Agra: Hundreds of
activists, students and senior citizens walked along the banks of
the bone-dry river Yamuna in Agra Sunday in a symbolic rally to
highlight the grave threat to the Taj Mahal from a dry river bed.
They also resolved to continue their campaign till the governments
in Lucknow and Delhi announced a concrete and time-bound programme
to save the dying river.
The rally came on the concluding day of the World Water Day week.
"Wake Up, Agra" president Shishir Gupta told IANS: "The march has
been organised to send out a strong message to the powers that be
that the Taj Mahal is indeed in danger. The dry river, reduced to
a virtual sewage canal, is carrying toxic material and highly
polluted water that is eating into the foundation of this
magnificent 17th century structure. If no steps were taken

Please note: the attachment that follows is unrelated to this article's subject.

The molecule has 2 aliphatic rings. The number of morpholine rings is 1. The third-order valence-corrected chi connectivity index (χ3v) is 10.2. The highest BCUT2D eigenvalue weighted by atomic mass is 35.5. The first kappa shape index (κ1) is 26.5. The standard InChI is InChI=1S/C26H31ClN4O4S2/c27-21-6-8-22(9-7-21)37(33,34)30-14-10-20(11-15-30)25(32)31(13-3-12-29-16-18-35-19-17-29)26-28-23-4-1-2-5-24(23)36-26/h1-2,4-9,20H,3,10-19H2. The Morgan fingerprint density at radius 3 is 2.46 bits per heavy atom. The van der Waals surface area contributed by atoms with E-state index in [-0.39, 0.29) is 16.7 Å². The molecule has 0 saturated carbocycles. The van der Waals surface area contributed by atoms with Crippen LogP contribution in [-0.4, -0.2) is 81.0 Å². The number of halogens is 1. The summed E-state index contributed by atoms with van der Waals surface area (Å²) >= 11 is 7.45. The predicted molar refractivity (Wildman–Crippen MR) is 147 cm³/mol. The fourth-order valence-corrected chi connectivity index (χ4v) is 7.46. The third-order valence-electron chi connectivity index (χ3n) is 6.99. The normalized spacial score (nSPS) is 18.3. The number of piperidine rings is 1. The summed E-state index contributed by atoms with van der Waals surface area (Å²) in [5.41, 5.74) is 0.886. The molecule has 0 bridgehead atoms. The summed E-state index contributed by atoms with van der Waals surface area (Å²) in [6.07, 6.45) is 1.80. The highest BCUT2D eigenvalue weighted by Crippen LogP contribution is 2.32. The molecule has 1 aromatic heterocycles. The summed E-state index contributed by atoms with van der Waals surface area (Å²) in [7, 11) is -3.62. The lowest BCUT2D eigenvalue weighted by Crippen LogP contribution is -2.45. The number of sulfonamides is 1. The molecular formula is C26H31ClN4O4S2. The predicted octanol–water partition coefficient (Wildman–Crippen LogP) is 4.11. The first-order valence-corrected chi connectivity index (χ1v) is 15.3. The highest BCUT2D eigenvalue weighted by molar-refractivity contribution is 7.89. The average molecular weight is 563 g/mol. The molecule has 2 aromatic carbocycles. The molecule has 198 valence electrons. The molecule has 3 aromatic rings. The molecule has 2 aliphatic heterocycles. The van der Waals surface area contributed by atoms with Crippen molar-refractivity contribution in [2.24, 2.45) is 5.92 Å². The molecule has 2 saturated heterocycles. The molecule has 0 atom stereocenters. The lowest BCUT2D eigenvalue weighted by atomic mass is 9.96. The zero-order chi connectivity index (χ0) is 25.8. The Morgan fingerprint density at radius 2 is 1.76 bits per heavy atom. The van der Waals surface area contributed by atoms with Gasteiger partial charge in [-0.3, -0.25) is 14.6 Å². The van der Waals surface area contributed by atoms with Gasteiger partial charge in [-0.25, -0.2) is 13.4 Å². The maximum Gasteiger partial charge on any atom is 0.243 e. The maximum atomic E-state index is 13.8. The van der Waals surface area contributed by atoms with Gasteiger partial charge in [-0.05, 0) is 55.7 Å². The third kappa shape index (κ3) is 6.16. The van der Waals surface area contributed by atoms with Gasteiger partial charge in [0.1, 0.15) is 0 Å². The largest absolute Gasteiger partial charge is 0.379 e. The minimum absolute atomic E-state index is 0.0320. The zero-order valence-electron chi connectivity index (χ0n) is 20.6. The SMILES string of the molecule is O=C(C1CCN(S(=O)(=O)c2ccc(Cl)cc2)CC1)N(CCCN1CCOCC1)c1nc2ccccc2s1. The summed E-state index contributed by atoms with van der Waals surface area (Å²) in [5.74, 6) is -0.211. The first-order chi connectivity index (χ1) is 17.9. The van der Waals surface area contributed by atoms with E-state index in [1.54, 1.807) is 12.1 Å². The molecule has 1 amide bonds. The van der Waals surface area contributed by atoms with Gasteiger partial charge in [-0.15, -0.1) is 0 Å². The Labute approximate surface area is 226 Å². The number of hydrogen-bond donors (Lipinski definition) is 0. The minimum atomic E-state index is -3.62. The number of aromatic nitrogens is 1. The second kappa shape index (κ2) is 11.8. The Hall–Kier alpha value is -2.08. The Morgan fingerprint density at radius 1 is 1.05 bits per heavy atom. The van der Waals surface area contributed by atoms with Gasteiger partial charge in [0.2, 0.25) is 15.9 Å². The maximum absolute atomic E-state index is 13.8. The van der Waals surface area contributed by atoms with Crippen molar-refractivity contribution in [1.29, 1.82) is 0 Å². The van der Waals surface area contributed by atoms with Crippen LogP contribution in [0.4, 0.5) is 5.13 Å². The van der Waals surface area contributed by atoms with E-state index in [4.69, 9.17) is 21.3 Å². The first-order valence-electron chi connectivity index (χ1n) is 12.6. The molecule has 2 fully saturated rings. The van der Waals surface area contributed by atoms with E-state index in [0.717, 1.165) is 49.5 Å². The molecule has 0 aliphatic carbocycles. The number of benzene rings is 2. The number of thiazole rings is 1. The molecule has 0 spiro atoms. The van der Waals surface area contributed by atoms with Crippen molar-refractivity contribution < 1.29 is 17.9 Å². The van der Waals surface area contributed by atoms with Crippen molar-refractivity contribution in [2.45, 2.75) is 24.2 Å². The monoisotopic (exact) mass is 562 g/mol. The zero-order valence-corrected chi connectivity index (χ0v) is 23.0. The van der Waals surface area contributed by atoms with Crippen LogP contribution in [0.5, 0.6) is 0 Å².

urgently, the Taj could be in real danger."
The march was joined by half a dozen organisations and citizens'
groups to sensitise people towards the water problem, polluted
rivers and streams, disappearing ponds and the generally lax
attitude of the Uttar Pradesh Pollution Control Board officials
"The river is indeed in a very bad shape, hardly recognisable. We
have long been demanding heritage status for the Yamuna which is a
rich treasure of culture, architecture, Sri Krishna-Radha lore,
golden period of history, arts, navigation and just about
everything that makes for a civilised society," said Surendra
Sharma, president of the Braj Mandal Heritage Conservation
"The Yamuna in Agra is without water, and right at the rear of the
Taj Mahal, it is stinking nullah," said Shravan Kumar Singh, an
Shravan Singh added: "We have sent a petition to Uttar Pradesh
Chief Minister Akhilesh Yadav with ten demands. We want a barrage
downstream of the Taj Mahal, and dismantling of the controversial
Taj corridor. The Supreme Court has already asked the Forest
department to green it. But resource crunch is proving to be a
major hurdle. The Yamuna urgently needs a war-like operation to
de-silt and dredge the river bed to open up the aquifers that are
choked due to polythene and chemicals wastes discharged by
industries in Delhi and Haryana."